We’ll probably be seeing increasing numbers of calls for aid as prisoner’s health deteriorates due to the hunger strike; and as repression against prisoners increases. According to the letter we recently received from Landrum’s lawyer, he will likely be one of the first prisoners to die during this hunger strike unless something changes and soon. Please, call or email Warden Greg Lewis and demand that Landrum receive his medications and proper medical attention.
You can reach Warden Lewis at: 707-465-1000 x5001 or Gregory.Lewis@cdcr.ca.gov.
Send a hard copy of any e-mails or letters to:
Dr. Jeffrey Beard, Secretary of CDCR
1515 S Street, 5th Floor
Sacramento, California 94283
phone: 916-323-6001 (alternatively 916-445-5073)
Warden Lewis can also be reached by mail at:
Greg Lewis, Warden
Pelican Bay State Prison
PO Box 7000
Crescent City, CA 95531-7000
Here is the letter we received from Chad Landrum’s lawyer:
“Letter of 7/10/13
“Chad told his medications were being changed because some cannot be taken if he’s dehydrated. However, he is refusing only food and is drinking lots of water. While they are decreasing dosages of other meds, they are cutting his pain medicine completely. He has severe, incapacitating pain without them. Also, they are addictive substances so he will suffer withdrawal symptoms, all while not eating. In the past, not liking the dependency, he wanted to discontinue the pain medicine, and medical staff told him that in his condition [he has chronic illness] discontinuing it could cause stroke, ruptures of diseased veins, and could even be fatal. “Yet when it’s to their convenience, they have no qualms or hesitation in cutting me off, not a slow weaning as law requires, but abruptly.” He didn’t give medicine names. He did plead, “When I [get] sick, I will be incapacitated and unable to write… Please notify [omitted]… He expressed his willingness to arrange for individuals to call and put pressure on medical if I need it….I need all the help I can receive. Please….” He has had end-stage liver disease for at least 4 years (as long as I’ve known him).”
November of this year will mark the one-year anniversary of the New York fast food worker walkout that initiated the cycle of one-day strikes and public demonstrations that have been kicking off across the country ever since. The first New York action was followed by a second in the spring of 2013, as similar strik…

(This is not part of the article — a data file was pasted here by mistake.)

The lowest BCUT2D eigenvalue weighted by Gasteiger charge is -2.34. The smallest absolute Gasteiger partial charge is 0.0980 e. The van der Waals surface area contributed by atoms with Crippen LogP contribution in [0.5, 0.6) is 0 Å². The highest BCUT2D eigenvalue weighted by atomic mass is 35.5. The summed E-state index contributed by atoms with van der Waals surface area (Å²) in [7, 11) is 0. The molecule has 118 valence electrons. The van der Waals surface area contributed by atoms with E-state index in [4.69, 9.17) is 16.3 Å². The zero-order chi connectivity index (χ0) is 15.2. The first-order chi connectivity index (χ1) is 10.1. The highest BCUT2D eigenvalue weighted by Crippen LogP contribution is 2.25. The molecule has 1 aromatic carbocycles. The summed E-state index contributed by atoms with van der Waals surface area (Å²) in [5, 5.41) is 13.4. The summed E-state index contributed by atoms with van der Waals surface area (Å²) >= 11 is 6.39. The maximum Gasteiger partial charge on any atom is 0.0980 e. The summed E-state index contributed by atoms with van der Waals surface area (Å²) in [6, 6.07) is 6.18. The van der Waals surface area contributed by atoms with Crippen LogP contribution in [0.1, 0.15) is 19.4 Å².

This links to an article I posted a little while ago to the Kasama main site, covering the recent fast food organizing here in Seattle and elsewhere. This past Thursday there was a second strike in Seattle, and a follow-up article will be posted shortly.
Today’s demonstration in Anaheim, CA against police violence — photos by Natalio Pérez, Kasama Project
We received this emergency update from the Pledge of Resistance email list. The bottom line: The fourteen strike representatives at Pelican Bay and Corcoran State Prisons are facing heavy repression, including taking all of the prisoner’s legal documents, denying them access to their lawyer, moving them from SHU to Ad Seg cells (even worse than SHU), blasting cells with AC to the point where prisoners can get sick from the cold. They need for us to call these prisons and demand that this repression be stopped. There are numbers to call below. All eyes on the prisoners!
Greetings to all Pledge signers,
Thank you for your support of the hunger strikers. As you may have heard, the hunger strike began on July 8 with California 30,000 imprisoned people refusing to eat. Hundreds of media outlets have been covering this historic event.
The California Department of Corrections and ‘Rehabilitation’ (CDCr) has begun to retaliate against the vocal spokespeople for the hunger strikers, who are located in Pelican Bay and Corcoran State Prisons. Our Pledge of Resistance Alert today will focus on the extreme brutality of prison authorities against the Representatives of the hunger strikers, who are in Pelican Bay State Prison.
The CDCr is also trying to undermine legal and community support of the hunger strikers. They have just issued ‘banning’ orders to Marilyn McMahon, an attorney for many of the Reps in Pelican Bay, denying her access to her clients.